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ARS Home » Plains Area » Lubbock, Texas » Cropping Systems Research Laboratory » Wind Erosion and Water Conservation Research » Research » Publications at this Location » Publication #372801

Research Project: Optimizing Water Use Efficiency for Environmentally Sustainable Agricultural Production Systems in Semi-Arid Regions

Location: Wind Erosion and Water Conservation Research

Title: Cover crop biomass and species affect soil microbial community structure and enzymatic activities in semiarid cropping systems

item THAPA, VESH - New Mexico State University
item GHIMIRE, RAJAN - New Mexico State University
item Acosta-Martinez, Veronica
item MARSLIS, MARK - New Mexico State University
item SCHIPANSKI, MEAGAN - Colorado State University

Submitted to: Applied Soil Ecology
Publication Type: Peer Reviewed Journal
Publication Acceptance Date: 8/5/2020
Publication Date: 8/31/2020
Citation: Thapa, V.R., Ghimire, R., Acosta Martinez, V., Marslis, M.A., Schipanski, M. 2020. Cover crop biomass and species affect soil microbial community structure and enzymatic activities in semiarid cropping systems. Applied Soil Ecology. 157:103735.

Interpretive Summary: The use of cover crops has been suggested as means to improve soil health in agricultural systems. One way to track changes in soil health after adopting new management practices is by analyzing soil microbes and their activities. Scientists from New Mexico State, USDA-ARS in Lubbock TX, and Colorado State University evaluated different cover crops (barley, canola, forage radish, oat, pea, and different mixtures of them) in a semiarid soil with limited irrigation during 2017 and 2018. Planting oat as a cover crop, significantly increased fungal populations when compared to fallow. This is important because fungi are beneficial microbes that can increase soil aggregation and nutrient availability for plant growth. Moreover, most cover crops increased enzyme activities associated to carbon and nitrogen availability for plant growth. Overall, results from this study demonstrate that cover cropping has the potential for improving soil health in a hot semiarid zone near New Mexico.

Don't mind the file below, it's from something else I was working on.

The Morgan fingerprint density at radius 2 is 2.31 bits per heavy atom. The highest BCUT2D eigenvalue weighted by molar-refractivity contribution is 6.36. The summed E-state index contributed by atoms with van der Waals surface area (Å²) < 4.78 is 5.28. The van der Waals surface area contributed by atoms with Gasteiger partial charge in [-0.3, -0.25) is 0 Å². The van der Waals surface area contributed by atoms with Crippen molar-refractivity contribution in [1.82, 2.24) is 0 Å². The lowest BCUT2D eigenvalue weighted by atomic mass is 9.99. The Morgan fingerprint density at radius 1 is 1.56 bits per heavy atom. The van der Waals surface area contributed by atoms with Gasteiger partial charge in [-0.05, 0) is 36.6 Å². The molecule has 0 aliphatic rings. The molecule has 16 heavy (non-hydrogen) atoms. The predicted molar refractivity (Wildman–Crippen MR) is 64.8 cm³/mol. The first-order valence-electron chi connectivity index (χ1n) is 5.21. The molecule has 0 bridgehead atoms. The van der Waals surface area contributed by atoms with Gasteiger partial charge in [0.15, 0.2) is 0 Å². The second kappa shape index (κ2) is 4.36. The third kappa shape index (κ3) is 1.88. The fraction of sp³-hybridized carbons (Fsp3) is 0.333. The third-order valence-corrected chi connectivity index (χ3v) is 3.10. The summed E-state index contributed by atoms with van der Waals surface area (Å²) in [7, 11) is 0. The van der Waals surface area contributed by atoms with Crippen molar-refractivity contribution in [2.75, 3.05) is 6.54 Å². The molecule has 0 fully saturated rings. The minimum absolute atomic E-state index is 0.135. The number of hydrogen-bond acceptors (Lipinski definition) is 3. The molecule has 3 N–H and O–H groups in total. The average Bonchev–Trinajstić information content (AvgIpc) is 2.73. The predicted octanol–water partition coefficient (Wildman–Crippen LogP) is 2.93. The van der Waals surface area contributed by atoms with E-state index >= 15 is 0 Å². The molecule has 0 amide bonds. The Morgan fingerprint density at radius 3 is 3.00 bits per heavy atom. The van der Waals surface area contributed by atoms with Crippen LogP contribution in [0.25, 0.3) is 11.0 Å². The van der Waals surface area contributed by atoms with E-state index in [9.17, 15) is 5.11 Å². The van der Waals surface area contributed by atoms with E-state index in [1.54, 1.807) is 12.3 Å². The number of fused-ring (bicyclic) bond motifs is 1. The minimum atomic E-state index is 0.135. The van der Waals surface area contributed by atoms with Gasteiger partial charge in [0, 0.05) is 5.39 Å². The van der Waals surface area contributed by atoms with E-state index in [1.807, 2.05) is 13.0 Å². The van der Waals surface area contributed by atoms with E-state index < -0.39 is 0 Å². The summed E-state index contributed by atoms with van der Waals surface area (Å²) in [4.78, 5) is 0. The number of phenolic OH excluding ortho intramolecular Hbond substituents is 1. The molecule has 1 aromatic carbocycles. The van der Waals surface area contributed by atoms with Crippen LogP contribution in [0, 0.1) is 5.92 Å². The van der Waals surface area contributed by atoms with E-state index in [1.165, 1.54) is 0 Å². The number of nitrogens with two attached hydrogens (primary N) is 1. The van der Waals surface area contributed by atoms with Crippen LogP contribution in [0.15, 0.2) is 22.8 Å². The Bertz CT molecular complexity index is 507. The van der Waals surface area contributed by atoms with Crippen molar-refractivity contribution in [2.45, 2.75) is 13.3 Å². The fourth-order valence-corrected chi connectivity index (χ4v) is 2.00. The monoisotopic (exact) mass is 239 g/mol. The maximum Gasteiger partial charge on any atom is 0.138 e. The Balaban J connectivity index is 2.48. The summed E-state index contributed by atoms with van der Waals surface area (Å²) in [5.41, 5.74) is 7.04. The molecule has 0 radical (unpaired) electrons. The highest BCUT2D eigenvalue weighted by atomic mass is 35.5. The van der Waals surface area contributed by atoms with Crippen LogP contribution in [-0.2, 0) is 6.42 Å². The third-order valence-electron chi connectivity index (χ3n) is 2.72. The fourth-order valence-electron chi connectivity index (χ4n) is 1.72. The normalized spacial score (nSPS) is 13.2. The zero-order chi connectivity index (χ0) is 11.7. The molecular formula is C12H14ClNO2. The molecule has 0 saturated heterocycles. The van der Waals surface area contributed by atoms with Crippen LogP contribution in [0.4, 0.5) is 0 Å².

Technical Abstract: Cover crops are promoted to increase soil organic carbon (SOC) storage and improve soil biological health in agricultural systems. However, cover crop effects on soil microbial communities – key regulators of SOC and nutrients – and functioning are not clear in semiarid environments. This study investigated the response of soil microbial community structure and enzyme activities to cover crop integration under limited-irrigation winter wheat (Triticum aestivum)-sorghum (Sorghum bicolor)-fallow rotation. The study had a randomized complete block design with eight treatments and three replications. Treatments were pea (Pisum sativum); oat (Avena sativa); canola (Brassica napus L.); and mixtures of pea + oat (POmix), pea + canola (PCmix), pea + oat + canola (POCmix), and pea + oat + canola + hairy vetch (Vicia villosa) + forage radish (Raphanus sativus L.) + barley (Hordeum vulgare L.) (diverse-mix) as cover crops; and a fallow. Soil samples were collected in the summer of 2017 and 2018 from 0 to 15 cm depth of each plot established in fall 2015. Microbial community size and structure were evaluated via ester-linked fatty acid methyl ester (EL-FAME) analysis, which showed that total microbial community size and fungal community were similar between soils under oats and diverse-mix, and were 31% and 41% greater than fallow, respectively. The FAME marker for arbuscular mycorrhizal fungi (AMF) was 84% greater under oats than fallow. The combined enzyme activity of acid phosphatase, ß-glucosidase, and ß-glucosaminidase was 294 mg p-nitrophenol (PNP) kg-1 soil h-1 under diverse-mix, which was greater than fallow (204 mg PNP kg-1 soil h-1, p = 0.021) in 2018. Cover cropping during fallow period in a crop-fallow rotation could increase total microbial community size, fungal abundance, and enzyme activities associated with carbon (C) and nutrient cycling. Among cover crops, oat and its mixture with legumes (pea and hairy vetch) and brassicas (canola and forage radish) were most effective in improving soil health and biogeochemical cycling in a hot and dry semiarid climate.